My rating: ★☆☆☆☆
Apparently, one of the Berenstains really had a problem with Beanie Babies. Normally, Berenstain Bears books have a moral; in a Berenstain Bears book referencing Beanie Babies, one would expect a “don’t get caught up in fads” moral. And that’s here… if you squint really, really hard.
Perhaps that’s what they wanted readers to take away from the story, but after finishing it, I stared at the page in disbelief for a moment, then checked the publishing date. Apparently back in 1999, the Berenstains hated Beanie Babies so freakin’ much that they felt the need to write a whole book about it. If they were going for a fad moral, they missed their mark by a long short. There is not a single reference to the existence of other fads in this book. As a matter of fact, I just double-checked, and the word fad isn’t even in the book. So the moral one would expect is already out the window, and in it’s place, one is left with nothing to take away from this besides, “Wow, the Berenstains sure do hate Beanie Babies.”
The reasoning they offer as to why Beanie Babies–oh, excuse me, “Beary Bubbies”–is absolutely ridiculous. “You can’t play dolly with them,” the book says. “You can’t play choo-choo with them…You couldn’t play baseball with them…” Um, duh? They’re not dolls, they’re not trains, and they’re definitely not baseballs. They’re stuffed animals. If you can’t find a game to play with your stuffed animals (I always did), you can at least cuddle them or something. And for the record, Mr. and Mrs. Berenstain, I can’t play “dolly”, “choo-choo”, or baseball with your book, either.
“All you could do was look at them.” Or you could use your imagination. Because your target audience and your characters are young children.
“The only thing you could really do with them is brag about how many you had….And no matter how many you had, there was always somebody who had more.” Because, obviously, that’s what toys are for.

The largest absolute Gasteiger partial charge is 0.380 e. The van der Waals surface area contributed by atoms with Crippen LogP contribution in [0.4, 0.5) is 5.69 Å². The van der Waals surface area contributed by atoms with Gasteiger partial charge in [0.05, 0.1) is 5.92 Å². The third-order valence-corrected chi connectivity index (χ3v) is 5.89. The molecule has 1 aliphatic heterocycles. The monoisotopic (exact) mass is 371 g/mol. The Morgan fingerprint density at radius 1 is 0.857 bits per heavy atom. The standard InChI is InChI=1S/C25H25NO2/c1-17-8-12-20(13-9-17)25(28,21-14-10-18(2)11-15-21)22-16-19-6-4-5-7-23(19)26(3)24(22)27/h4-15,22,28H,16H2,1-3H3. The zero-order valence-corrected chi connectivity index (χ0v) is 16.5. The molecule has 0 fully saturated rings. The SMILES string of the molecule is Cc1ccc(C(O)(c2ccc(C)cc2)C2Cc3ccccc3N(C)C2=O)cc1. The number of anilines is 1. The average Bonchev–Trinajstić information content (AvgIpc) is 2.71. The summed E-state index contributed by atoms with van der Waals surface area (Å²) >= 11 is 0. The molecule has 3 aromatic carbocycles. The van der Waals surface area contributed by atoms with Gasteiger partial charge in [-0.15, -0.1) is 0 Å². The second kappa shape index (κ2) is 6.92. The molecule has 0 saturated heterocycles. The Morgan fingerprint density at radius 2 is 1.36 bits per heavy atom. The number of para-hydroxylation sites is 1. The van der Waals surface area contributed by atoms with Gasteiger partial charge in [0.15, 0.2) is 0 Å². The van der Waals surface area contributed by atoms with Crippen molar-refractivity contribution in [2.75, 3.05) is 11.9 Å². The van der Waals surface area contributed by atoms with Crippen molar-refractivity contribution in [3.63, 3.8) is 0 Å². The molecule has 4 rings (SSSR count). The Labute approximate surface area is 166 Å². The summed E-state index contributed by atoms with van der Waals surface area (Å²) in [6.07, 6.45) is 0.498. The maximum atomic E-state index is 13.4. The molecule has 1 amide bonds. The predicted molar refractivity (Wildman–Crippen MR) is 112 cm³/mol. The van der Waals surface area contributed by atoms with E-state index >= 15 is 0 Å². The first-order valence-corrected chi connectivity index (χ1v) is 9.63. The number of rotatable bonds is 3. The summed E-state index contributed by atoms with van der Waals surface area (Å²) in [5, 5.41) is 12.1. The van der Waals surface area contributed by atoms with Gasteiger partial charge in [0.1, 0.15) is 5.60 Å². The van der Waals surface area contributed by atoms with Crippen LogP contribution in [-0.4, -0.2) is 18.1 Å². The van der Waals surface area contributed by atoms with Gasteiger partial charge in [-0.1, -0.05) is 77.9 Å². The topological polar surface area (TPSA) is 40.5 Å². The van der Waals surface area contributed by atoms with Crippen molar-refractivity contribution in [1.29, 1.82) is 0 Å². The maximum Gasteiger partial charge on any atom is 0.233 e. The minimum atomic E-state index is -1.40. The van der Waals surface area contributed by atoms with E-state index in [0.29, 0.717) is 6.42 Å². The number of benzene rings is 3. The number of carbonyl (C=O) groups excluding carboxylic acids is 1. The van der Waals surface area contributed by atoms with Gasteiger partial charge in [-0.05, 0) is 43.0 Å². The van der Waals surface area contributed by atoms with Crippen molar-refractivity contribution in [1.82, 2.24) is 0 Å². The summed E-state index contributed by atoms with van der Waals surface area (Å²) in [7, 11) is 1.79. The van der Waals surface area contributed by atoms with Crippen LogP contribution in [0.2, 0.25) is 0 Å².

See, that’s a moral they could have squeezed out of that if they weren’t so wrapped up in their incredibly odd anti-Beanie Baby rage. See, there are two perfectly valid reasons to own Beanie Babies: you either play with them or you collect them.
Moral Option A: Buy toys (and possessions in general) that you have an interest in, not toys that other people have an interest in. And certainly not toys you think can make you a quick profit (which is Papa Bear’s interest in Beary Bubbies).
Moral Option B: Don’t make toys (and possessions in general) a contest. Get what you want, get what you need, and leave everything else the hell alone.
But neither of these ideas is explored in the story; they’re there, but you have to squint if you want to spot them, and so the target audience isn’t likely to notice any kind of lesson. So when one gets to the line, “And no matter how many you had, there was always somebody who had more.” and turn the page, one expects to have at least a brief comment about why toys need to be valued as toys and not a contest. But nope. Instead we get:
“Now what do you suppose that was all about?” (Papa Bear)
“I really don’t know.” (Brother Bear)
So, really, the book had the same reaction to its plot that I did.